Eliminate Unnecessary Code and Boost Performance with C# 2.0 Iterators

A design pattern is a solution that focuses on solving a particular problem or issue that commonly occurs. Design patterns are often associated with object-oriented programming, but they are not exclusive to it. Non-computing disciplines also have concepts similar to the design pattern, which is likely from where programmers borrowed the concept.

The existence of a design pattern does not imply that only one solution to the problem exists, nor does it mean it is the best solution in all cases. Patterns merely provide a best-practice approach to a particular problem as learned through the countless experiences of the programming community. There are often several variations of a pattern for a particular problem. It is up to each programmer to determine if and when to apply a particular pattern. Often, the programming environment in use can influence the choice of which pattern to apply. Not all programming environments and languages support all design patterns. What may be easy to create in one environment or language may be extremely difficult in another. (Find more examples of design patterns in the article titled Implement Common Creational Design Patterns".)

The idea behind the iterator design pattern is to expose a controlled manner to sequentially access the elements of an aggregate object without exposing its internal representation or design. Actions such as First(), Next(), CurrentItem(), and IsDone() are commonly exposed operations. Many of the System.Collection namespace classes implement the iterator pattern. Although they may use different names for the operations, they're basically the same. They expose a GetEnumerator() method, which returns the concrete iterator for the particular class. The iterator is used to traverse the structure.

Iterator Implementation Sample Code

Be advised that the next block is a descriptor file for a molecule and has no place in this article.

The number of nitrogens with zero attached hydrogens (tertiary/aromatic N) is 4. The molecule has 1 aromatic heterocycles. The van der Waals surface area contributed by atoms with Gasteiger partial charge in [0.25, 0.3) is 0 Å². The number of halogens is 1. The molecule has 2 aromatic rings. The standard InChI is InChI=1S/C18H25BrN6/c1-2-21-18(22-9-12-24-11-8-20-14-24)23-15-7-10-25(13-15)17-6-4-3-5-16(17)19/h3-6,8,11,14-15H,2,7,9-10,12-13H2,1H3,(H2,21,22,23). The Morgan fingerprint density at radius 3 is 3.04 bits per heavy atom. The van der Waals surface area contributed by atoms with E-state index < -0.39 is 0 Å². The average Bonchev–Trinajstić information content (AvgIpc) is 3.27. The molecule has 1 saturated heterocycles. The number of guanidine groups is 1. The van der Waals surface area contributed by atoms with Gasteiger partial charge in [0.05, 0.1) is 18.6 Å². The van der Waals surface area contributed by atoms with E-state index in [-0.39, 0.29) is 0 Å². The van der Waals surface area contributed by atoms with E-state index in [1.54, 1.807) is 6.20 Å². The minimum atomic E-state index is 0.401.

The following sample code demonstrates an implementation of the iterator design pattern in the 1.0 and 1.1 versions of the Microsoft .NET Framework. It implements the IEnumerable interface in an outer class, which mandates the GetEnumerator method be implemented. This allows you to use it in foreach loops:

using System;
using System.Collections;

namespace CodeGuru.IteratorsSample
{
   class IteratorTest : IEnumerable
   {
      private ArrayList items = new ArrayList();

      public int Count
      {
         get { return items.Count; }
      }

      public object this[int index]
      {
         get { return items[index]; }
         set { items.Insert(index, value); }
      }

      public IEnumerator GetEnumerator()
      {
         return new IteratorSampleEnumerator(this);
      }

      private class IteratorSampleEnumerator : IEnumerator
      {
         IteratorTest aggregate = null;
         int index = -1;

         public IteratorSampleEnumerator(IteratorTest aggregate)
         {
            this.aggregate = aggregate;
         }

         public virtual object Current
         {
            get { return this.aggregate[index]; }
         }

         public virtual bool MoveNext()
         {
            index++;
            if (index >= this.aggregate.Count)
            {
               return false;
            }
            else
            {
               return true;
            }
         }

         public virtual void Reset()
         {
            index = -1;
         }
      }
   }

   class Program
   {
      static void Main(string[] args)
      {
         // Create an iterator and add sample data
         IteratorTest tests = new IteratorTest();
         tests[0] = "Test 1";
         tests[1] = "Test 2";
         tests[2] = "Test 3";
         tests[3] = "Test 4";
         tests[4] = "Test 5";

         foreach (object test in tests)
         {
            Console.WriteLine(test);
         }

         // Wait for the user so we can see output